It can be a grave concern when it comes to construction and the state of the soil. Settling can occur over time and cause damage to structures if the underlayment for the foundation isn’t taken into account. Here are just a few of the ways that contractors work to stabilize the soil during the construction phase of the project.

Excavate Poor Soil

In many areas of the country, you have to determine the state of the soil prior to beginning a construction project. This will tell you the types of methods that you’ll need to employ in order to maintain the safety of your site. Removing the poor soil from the site can also help to alleviate some of the issues that you may experience. Examples of soils that may need to excavated include anything that won’t allow water to drain easily or if the soil can liquefy when it shakes.

Use Additive Stabilizers

Another common soil stabilization technique is to use additives to give the base layer extra reinforcement. This method is sometimes referred to as soil grouting and stabilization additions. A stabilizing agent is injected into the soil in order to a form a more solid mass in which to lay a better foundation for your construction project. The most common type of stabilizer is a slurry of cement and other types of resins that adhere the soil to itself.

Look to Compaction Standards

Compaction methods generally involve several steps in which heavy machinery is used to ensure a solid foundation. This method is more commonly used when you have to build up the starting point of your site. For example, fill is often obtained in order to level the surface or fill in voids that may exist. The equipment will ensure that each layer is adequately built upon itself to resist movement and settling. It is more commonly used when there is existing bedrock as an underlayment.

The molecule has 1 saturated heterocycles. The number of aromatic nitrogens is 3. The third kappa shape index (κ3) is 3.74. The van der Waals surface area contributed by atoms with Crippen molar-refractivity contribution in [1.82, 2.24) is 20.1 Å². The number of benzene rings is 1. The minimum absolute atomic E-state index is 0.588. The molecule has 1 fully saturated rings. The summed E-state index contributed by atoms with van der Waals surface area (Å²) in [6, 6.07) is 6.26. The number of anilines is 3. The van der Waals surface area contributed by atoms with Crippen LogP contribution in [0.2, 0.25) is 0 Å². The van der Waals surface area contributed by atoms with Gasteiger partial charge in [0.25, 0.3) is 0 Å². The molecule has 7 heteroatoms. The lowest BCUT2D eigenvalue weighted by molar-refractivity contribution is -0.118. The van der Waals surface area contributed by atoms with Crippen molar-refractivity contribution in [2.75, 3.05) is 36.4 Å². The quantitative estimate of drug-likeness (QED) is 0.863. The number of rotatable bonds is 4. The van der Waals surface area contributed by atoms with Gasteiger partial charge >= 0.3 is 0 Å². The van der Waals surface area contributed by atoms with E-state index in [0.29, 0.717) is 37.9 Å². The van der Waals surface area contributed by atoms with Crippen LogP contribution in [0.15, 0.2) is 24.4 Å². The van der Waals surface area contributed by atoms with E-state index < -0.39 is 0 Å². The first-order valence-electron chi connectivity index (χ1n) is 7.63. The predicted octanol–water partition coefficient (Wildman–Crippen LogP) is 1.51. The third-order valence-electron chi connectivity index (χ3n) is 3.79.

Reinforce as Needed

There are several different types of reinforcement methods that you can use to stabilize the soil. These include tensile reinforcement, confinement methods, and soil uniformity. The type of reinforcement that’s required will depend on the state of the soil and the weight of the finished product. Another factor that you’ll need to consider is environmental factors. This generally includes weather conditions, water concerns, and liquefaction tables.

It’s important that you take steps to ensure that your soil is stable during construction. You don’t want accidents to occur or for other conditions to develop that could cause a delay in your project.

Author's Bio: 

Rachelle Wilber is a freelance writer living in the San Diego, California area. She graduated from San Diego State University with her Bachelor's Degree in Journalism and Media Studies. She tries to find an interest in all topics and themes, which prompts her writing. When she isn't on her porch writing in the sun, you can find her shopping, at the beach, or at the gym. Follow her on Twitter and Facebook: @RachelleWilber; https://www.facebook.com/profile.php?id=100009221637700